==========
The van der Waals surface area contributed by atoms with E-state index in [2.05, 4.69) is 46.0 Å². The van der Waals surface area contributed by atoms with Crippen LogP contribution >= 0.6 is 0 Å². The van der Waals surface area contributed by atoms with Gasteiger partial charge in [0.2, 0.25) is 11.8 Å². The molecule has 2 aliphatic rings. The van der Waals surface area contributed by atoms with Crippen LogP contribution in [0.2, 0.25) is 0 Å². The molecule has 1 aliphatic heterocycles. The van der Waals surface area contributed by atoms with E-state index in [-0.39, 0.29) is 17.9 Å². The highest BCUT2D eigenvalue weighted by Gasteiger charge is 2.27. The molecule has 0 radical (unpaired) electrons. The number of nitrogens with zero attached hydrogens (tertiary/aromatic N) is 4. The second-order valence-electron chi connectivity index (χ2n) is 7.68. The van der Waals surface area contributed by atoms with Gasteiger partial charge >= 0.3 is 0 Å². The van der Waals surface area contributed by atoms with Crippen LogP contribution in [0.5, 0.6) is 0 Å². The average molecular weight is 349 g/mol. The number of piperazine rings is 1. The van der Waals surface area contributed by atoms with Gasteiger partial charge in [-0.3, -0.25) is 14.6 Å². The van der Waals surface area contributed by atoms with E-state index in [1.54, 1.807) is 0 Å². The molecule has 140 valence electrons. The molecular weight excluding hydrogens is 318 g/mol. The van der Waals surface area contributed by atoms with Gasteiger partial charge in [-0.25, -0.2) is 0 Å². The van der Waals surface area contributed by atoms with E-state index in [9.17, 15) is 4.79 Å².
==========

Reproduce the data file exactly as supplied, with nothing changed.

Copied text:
The van der Waals surface area contributed by atoms with E-state index in [2.05, 4.69) is 46.0 Å². The van der Waals surface area contributed by atoms with Crippen LogP contribution >= 0.6 is 0 Å². The van der Waals surface area contributed by atoms with Gasteiger partial charge in [0.2, 0.25) is 11.8 Å². The molecule has 2 aliphatic rings. The van der Waals surface area contributed by atoms with Crippen LogP contribution in [0.2, 0.25) is 0 Å². The molecule has 1 aliphatic heterocycles. The van der Waals surface area contributed by atoms with E-state index in [-0.39, 0.29) is 17.9 Å². The highest BCUT2D eigenvalue weighted by Gasteiger charge is 2.27. The molecule has 0 radical (unpaired) electrons. The number of nitrogens with zero attached hydrogens (tertiary/aromatic N) is 4. The second-order valence-electron chi connectivity index (χ2n) is 7.68. The van der Waals surface area contributed by atoms with Gasteiger partial charge >= 0.3 is 0 Å². The van der Waals surface area contributed by atoms with Crippen LogP contribution in [0.5, 0.6) is 0 Å². The average molecular weight is 349 g/mol. The number of piperazine rings is 1. The van der Waals surface area contributed by atoms with Gasteiger partial charge in [-0.3, -0.25) is 14.6 Å². The van der Waals surface area contributed by atoms with E-state index in [1.54, 1.807) is 0 Å². The molecule has 140 valence electrons. The molecular weight excluding hydrogens is 318 g/mol. The van der Waals surface area contributed by atoms with Gasteiger partial charge in [-0.25, -0.2) is 0 Å². The van der Waals surface area contributed by atoms with E-state index in [9.17, 15) is 4.79 Å².